Author: Gowda Shilpa
Date: November 2007
Scientists from Madison, Wisconsin have reported in the most recent issue of Science that they are now able to turn adult skin cells into stem cells. Stem cells hold the promise of curing chronic diseases like heart disease, diabetes, or Multiple Sclerosis. Although most scientists already recognize this potential, the ethical concerns surrounding the methods of isolating stem cells from human embryos have impeded stem cell research. Fortunately, new methods of obtaining stem cells bypasses the need for human embryos, and Dr. Douglas A. Melton, co-director of the Stem Cell Institute at Harvard University, even claims that it is "ethically uncomplicated (1)."
Scientists state that they are able to manipulate adult skin cells into stem cells by adding only four gene factors. Although the stem cells would not be able to make a whole embryo because they could not give rise to a placenta, they would be able to grow into any tissue in the adult human body. Dr. M. William Lensch, a senior stem cell scientist at the Children's Hospital of Boston, explains that the ability to grow adult tissues would have tremendous applications for research dealing with the identification of early stages of disease as well as with clinical therapies for infected patients (1).
Potential therapeutic applications include engineering new insulin-producing cells from stem cells and transplanting them into a damaged pancreas, with hopes of normalizing blood sugars in diabetic patients (2). Often patients would benefit from tissue transplants but are unable to find appropriate organ donors; the new stem cell technique may prevent this problem in the future, by eliminating the need for a donor and allowing the patient's own skin cells to be sufficient for growing needed tissues (2).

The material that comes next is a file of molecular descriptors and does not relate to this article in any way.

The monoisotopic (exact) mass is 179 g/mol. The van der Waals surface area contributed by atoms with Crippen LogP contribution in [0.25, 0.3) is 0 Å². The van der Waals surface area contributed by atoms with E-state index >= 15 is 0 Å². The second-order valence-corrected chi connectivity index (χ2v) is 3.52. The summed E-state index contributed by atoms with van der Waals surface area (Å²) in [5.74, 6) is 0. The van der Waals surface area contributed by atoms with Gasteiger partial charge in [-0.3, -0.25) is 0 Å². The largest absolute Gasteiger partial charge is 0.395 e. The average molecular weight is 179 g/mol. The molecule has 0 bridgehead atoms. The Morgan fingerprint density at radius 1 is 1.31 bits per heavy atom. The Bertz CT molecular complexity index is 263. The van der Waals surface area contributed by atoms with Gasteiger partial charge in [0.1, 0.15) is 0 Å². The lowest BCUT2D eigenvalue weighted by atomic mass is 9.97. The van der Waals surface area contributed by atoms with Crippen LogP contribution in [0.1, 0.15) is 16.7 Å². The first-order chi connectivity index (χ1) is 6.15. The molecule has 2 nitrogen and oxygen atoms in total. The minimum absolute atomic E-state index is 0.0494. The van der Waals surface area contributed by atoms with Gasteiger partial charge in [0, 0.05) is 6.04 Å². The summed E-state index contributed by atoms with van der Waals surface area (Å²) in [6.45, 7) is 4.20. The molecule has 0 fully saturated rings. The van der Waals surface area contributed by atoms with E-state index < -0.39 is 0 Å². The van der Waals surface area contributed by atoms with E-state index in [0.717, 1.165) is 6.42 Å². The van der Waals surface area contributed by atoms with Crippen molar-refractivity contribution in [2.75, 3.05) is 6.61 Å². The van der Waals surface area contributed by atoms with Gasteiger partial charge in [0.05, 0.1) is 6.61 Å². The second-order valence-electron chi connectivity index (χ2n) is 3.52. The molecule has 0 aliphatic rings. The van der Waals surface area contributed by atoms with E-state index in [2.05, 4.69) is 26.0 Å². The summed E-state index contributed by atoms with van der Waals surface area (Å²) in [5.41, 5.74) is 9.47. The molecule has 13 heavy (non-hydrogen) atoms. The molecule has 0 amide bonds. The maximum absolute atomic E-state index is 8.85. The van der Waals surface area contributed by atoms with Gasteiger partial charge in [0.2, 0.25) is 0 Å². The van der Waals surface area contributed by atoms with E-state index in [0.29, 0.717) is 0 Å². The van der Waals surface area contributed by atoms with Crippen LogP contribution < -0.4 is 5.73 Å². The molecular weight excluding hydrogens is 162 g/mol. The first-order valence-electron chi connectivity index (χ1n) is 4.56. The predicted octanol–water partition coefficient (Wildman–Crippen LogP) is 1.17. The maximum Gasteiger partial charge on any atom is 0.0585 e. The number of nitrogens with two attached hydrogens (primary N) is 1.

However, further work needs to be done before this technique can be used in practical situations. One potential complication is the growth of cancers; scientists were alarmed about this serious side effect when a significant number of cancers formed in experimental laboratory animals after this technique was conducted using mouse cells. Additionally, scientists must also consider the manner in which they add the genes for the transformation of skin cells into stem cells. Though viruses are commonly used in the laboratory for gene insertion, a virus may insert the genes next to cancer-promoting genes, which can then be transcribed (2). Furthermore, as the technique is refined, scientists expect engineered stem cells to better resemble and act as natural embryonic stem cells (2), perhaps providing further therapeutic applications.
1. Kolata, Gina. "Scientists Bypass the Need for Embryo to Get Stem Cells." New York Times. Published: November 21, 2007. Available online: http://www.nytimes.com/2007/11/21/science/21stem.html?pagewanted=1&_r=1&hp
2. "Reader's Questions: Stem Cells." November 20, 2007. Available online: http://science.blogs.nytimes.com/2007/11/20/readers-questions-stem-cells/
Written by Shilpa Gowda
Reviewed by Rashi Venkataraman
Published by Pooja Ghatalia.